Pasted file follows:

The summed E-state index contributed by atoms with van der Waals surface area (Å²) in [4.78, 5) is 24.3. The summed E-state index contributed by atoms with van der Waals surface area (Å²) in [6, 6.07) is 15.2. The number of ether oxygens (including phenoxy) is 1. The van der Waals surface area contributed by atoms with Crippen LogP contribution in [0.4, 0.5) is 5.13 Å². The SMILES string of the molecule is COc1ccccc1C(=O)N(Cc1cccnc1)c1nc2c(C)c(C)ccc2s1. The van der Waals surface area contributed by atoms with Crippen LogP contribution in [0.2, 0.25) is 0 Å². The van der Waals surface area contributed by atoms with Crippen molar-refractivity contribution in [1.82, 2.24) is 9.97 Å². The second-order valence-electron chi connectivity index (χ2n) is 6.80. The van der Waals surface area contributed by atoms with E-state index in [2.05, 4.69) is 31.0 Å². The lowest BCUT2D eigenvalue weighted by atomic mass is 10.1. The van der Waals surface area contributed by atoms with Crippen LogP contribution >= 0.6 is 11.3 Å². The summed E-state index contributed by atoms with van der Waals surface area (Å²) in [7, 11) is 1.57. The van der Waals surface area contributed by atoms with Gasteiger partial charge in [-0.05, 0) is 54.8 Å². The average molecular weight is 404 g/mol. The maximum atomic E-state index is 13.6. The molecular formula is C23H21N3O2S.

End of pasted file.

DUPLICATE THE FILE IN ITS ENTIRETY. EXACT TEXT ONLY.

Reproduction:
The summed E-state index contributed by atoms with van der Waals surface area (Å²) in [4.78, 5) is 24.3. The summed E-state index contributed by atoms with van der Waals surface area (Å²) in [6, 6.07) is 15.2. The number of ether oxygens (including phenoxy) is 1. The van der Waals surface area contributed by atoms with Crippen LogP contribution in [0.4, 0.5) is 5.13 Å². The SMILES string of the molecule is COc1ccccc1C(=O)N(Cc1cccnc1)c1nc2c(C)c(C)ccc2s1. The van der Waals surface area contributed by atoms with Crippen LogP contribution in [0.2, 0.25) is 0 Å². The van der Waals surface area contributed by atoms with Crippen molar-refractivity contribution in [1.82, 2.24) is 9.97 Å². The second-order valence-electron chi connectivity index (χ2n) is 6.80. The van der Waals surface area contributed by atoms with E-state index in [2.05, 4.69) is 31.0 Å². The lowest BCUT2D eigenvalue weighted by atomic mass is 10.1. The van der Waals surface area contributed by atoms with Crippen LogP contribution >= 0.6 is 11.3 Å². The summed E-state index contributed by atoms with van der Waals surface area (Å²) in [7, 11) is 1.57. The van der Waals surface area contributed by atoms with Gasteiger partial charge in [-0.05, 0) is 54.8 Å². The average molecular weight is 404 g/mol. The maximum atomic E-state index is 13.6. The molecular formula is C23H21N3O2S.